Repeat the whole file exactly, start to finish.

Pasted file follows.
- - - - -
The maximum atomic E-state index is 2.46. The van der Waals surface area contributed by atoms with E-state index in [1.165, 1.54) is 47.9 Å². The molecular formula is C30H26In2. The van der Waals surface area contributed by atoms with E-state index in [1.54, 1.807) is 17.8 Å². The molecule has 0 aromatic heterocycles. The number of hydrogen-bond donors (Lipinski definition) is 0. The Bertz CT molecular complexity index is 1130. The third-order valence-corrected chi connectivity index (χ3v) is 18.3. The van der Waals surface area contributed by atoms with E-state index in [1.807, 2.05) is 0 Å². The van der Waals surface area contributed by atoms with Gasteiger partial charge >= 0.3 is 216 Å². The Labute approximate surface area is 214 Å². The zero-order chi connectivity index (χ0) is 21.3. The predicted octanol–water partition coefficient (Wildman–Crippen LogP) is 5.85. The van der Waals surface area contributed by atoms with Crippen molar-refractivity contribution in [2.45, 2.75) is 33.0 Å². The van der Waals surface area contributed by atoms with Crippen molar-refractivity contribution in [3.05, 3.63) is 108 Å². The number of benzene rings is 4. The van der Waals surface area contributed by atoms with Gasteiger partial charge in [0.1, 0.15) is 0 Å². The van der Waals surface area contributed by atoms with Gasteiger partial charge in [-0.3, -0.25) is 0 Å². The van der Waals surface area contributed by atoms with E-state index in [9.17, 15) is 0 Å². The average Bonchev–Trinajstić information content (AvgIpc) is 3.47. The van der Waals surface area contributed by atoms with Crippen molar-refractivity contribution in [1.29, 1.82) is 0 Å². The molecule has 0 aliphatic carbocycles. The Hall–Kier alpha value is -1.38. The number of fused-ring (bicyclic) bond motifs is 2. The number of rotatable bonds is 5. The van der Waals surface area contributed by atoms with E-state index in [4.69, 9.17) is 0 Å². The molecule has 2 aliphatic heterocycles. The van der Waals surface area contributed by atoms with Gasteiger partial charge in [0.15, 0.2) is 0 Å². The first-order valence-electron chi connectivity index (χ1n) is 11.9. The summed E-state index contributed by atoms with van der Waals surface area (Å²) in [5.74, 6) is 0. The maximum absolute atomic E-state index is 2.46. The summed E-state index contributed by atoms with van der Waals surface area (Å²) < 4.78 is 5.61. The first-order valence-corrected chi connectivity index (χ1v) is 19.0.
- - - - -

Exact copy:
The maximum atomic E-state index is 2.46. The van der Waals surface area contributed by atoms with E-state index in [1.165, 1.54) is 47.9 Å². The molecular formula is C30H26In2. The van der Waals surface area contributed by atoms with E-state index in [1.54, 1.807) is 17.8 Å². The molecule has 0 aromatic heterocycles. The number of hydrogen-bond donors (Lipinski definition) is 0. The Bertz CT molecular complexity index is 1130. The third-order valence-corrected chi connectivity index (χ3v) is 18.3. The van der Waals surface area contributed by atoms with E-state index in [1.807, 2.05) is 0 Å². The van der Waals surface area contributed by atoms with Gasteiger partial charge >= 0.3 is 216 Å². The Labute approximate surface area is 214 Å². The zero-order chi connectivity index (χ0) is 21.3. The predicted octanol–water partition coefficient (Wildman–Crippen LogP) is 5.85. The van der Waals surface area contributed by atoms with Crippen molar-refractivity contribution in [2.45, 2.75) is 33.0 Å². The van der Waals surface area contributed by atoms with Crippen molar-refractivity contribution in [3.05, 3.63) is 108 Å². The number of benzene rings is 4. The van der Waals surface area contributed by atoms with Gasteiger partial charge in [0.1, 0.15) is 0 Å². The van der Waals surface area contributed by atoms with Gasteiger partial charge in [-0.3, -0.25) is 0 Å². The van der Waals surface area contributed by atoms with E-state index in [9.17, 15) is 0 Å². The average Bonchev–Trinajstić information content (AvgIpc) is 3.47. The van der Waals surface area contributed by atoms with Crippen molar-refractivity contribution in [1.29, 1.82) is 0 Å². The molecule has 0 aliphatic carbocycles. The Hall–Kier alpha value is -1.38. The number of fused-ring (bicyclic) bond motifs is 2. The number of rotatable bonds is 5. The van der Waals surface area contributed by atoms with E-state index in [4.69, 9.17) is 0 Å². The molecule has 2 aliphatic heterocycles. The van der Waals surface area contributed by atoms with Gasteiger partial charge in [0.15, 0.2) is 0 Å². The first-order valence-electron chi connectivity index (χ1n) is 11.9. The summed E-state index contributed by atoms with van der Waals surface area (Å²) in [5.74, 6) is 0. The maximum absolute atomic E-state index is 2.46. The summed E-state index contributed by atoms with van der Waals surface area (Å²) < 4.78 is 5.61. The first-order valence-corrected chi connectivity index (χ1v) is 19.0.